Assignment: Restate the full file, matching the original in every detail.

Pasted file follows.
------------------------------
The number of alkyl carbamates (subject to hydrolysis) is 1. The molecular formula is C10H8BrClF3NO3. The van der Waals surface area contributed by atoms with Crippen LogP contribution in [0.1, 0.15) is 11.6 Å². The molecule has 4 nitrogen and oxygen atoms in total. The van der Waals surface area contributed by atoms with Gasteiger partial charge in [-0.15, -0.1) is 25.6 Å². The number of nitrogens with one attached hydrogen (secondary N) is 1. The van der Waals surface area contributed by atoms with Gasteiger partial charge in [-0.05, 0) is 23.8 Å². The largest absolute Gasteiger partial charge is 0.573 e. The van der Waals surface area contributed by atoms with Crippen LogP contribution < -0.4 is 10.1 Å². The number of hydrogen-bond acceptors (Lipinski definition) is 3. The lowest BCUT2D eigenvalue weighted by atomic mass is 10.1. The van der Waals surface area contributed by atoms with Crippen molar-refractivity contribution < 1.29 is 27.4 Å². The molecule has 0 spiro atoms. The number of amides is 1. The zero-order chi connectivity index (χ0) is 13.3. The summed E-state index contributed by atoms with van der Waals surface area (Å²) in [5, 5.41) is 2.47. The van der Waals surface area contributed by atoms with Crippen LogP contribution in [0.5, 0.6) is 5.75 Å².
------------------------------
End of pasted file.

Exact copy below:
The number of alkyl carbamates (subject to hydrolysis) is 1. The molecular formula is C10H8BrClF3NO3. The van der Waals surface area contributed by atoms with Crippen LogP contribution in [0.1, 0.15) is 11.6 Å². The molecule has 4 nitrogen and oxygen atoms in total. The van der Waals surface area contributed by atoms with Gasteiger partial charge in [-0.15, -0.1) is 25.6 Å². The number of nitrogens with one attached hydrogen (secondary N) is 1. The van der Waals surface area contributed by atoms with Gasteiger partial charge in [-0.05, 0) is 23.8 Å². The largest absolute Gasteiger partial charge is 0.573 e. The van der Waals surface area contributed by atoms with Crippen LogP contribution < -0.4 is 10.1 Å². The number of hydrogen-bond acceptors (Lipinski definition) is 3. The lowest BCUT2D eigenvalue weighted by atomic mass is 10.1. The van der Waals surface area contributed by atoms with Crippen molar-refractivity contribution < 1.29 is 27.4 Å². The molecule has 0 spiro atoms. The number of amides is 1. The zero-order chi connectivity index (χ0) is 13.3. The summed E-state index contributed by atoms with van der Waals surface area (Å²) in [5, 5.41) is 2.47. The van der Waals surface area contributed by atoms with Crippen LogP contribution in [0.5, 0.6) is 5.75 Å².